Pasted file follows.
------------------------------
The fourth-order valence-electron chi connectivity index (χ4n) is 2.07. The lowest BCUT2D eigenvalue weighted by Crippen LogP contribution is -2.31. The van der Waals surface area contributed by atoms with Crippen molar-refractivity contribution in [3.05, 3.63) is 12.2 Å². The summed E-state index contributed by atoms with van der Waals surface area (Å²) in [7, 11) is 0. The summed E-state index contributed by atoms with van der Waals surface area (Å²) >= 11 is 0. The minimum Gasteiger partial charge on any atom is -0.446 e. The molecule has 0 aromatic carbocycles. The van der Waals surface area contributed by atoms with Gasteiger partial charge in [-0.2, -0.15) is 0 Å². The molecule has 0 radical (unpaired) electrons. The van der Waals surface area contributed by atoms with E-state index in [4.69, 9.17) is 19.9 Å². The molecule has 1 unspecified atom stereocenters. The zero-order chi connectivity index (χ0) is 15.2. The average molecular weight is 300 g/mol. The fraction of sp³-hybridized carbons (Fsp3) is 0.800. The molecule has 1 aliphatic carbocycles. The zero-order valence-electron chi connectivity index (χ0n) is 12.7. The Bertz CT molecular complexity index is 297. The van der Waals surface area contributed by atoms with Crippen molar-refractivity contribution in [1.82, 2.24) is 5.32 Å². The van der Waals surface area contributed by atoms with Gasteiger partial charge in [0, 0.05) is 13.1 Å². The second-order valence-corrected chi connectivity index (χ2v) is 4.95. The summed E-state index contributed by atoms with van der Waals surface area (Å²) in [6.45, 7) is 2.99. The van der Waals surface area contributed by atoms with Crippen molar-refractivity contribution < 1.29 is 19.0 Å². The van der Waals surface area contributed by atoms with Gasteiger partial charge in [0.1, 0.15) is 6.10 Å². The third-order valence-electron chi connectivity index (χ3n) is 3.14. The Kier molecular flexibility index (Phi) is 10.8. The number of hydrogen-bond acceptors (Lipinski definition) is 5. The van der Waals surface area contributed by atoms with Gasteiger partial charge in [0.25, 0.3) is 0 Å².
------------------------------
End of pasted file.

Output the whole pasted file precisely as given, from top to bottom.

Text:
The fourth-order valence-electron chi connectivity index (χ4n) is 2.07. The lowest BCUT2D eigenvalue weighted by Crippen LogP contribution is -2.31. The van der Waals surface area contributed by atoms with Crippen molar-refractivity contribution in [3.05, 3.63) is 12.2 Å². The summed E-state index contributed by atoms with van der Waals surface area (Å²) in [7, 11) is 0. The summed E-state index contributed by atoms with van der Waals surface area (Å²) >= 11 is 0. The minimum Gasteiger partial charge on any atom is -0.446 e. The molecule has 0 aromatic carbocycles. The van der Waals surface area contributed by atoms with Gasteiger partial charge in [-0.2, -0.15) is 0 Å². The molecule has 0 radical (unpaired) electrons. The van der Waals surface area contributed by atoms with E-state index in [4.69, 9.17) is 19.9 Å². The molecule has 1 unspecified atom stereocenters. The zero-order chi connectivity index (χ0) is 15.2. The average molecular weight is 300 g/mol. The fraction of sp³-hybridized carbons (Fsp3) is 0.800. The molecule has 1 aliphatic carbocycles. The zero-order valence-electron chi connectivity index (χ0n) is 12.7. The Bertz CT molecular complexity index is 297. The van der Waals surface area contributed by atoms with Crippen molar-refractivity contribution in [1.82, 2.24) is 5.32 Å². The van der Waals surface area contributed by atoms with Gasteiger partial charge in [0, 0.05) is 13.1 Å². The second-order valence-corrected chi connectivity index (χ2v) is 4.95. The summed E-state index contributed by atoms with van der Waals surface area (Å²) in [6.45, 7) is 2.99. The van der Waals surface area contributed by atoms with Crippen molar-refractivity contribution < 1.29 is 19.0 Å². The van der Waals surface area contributed by atoms with Gasteiger partial charge in [0.1, 0.15) is 6.10 Å². The third-order valence-electron chi connectivity index (χ3n) is 3.14. The Kier molecular flexibility index (Phi) is 10.8. The number of hydrogen-bond acceptors (Lipinski definition) is 5. The van der Waals surface area contributed by atoms with Gasteiger partial charge in [0.25, 0.3) is 0 Å².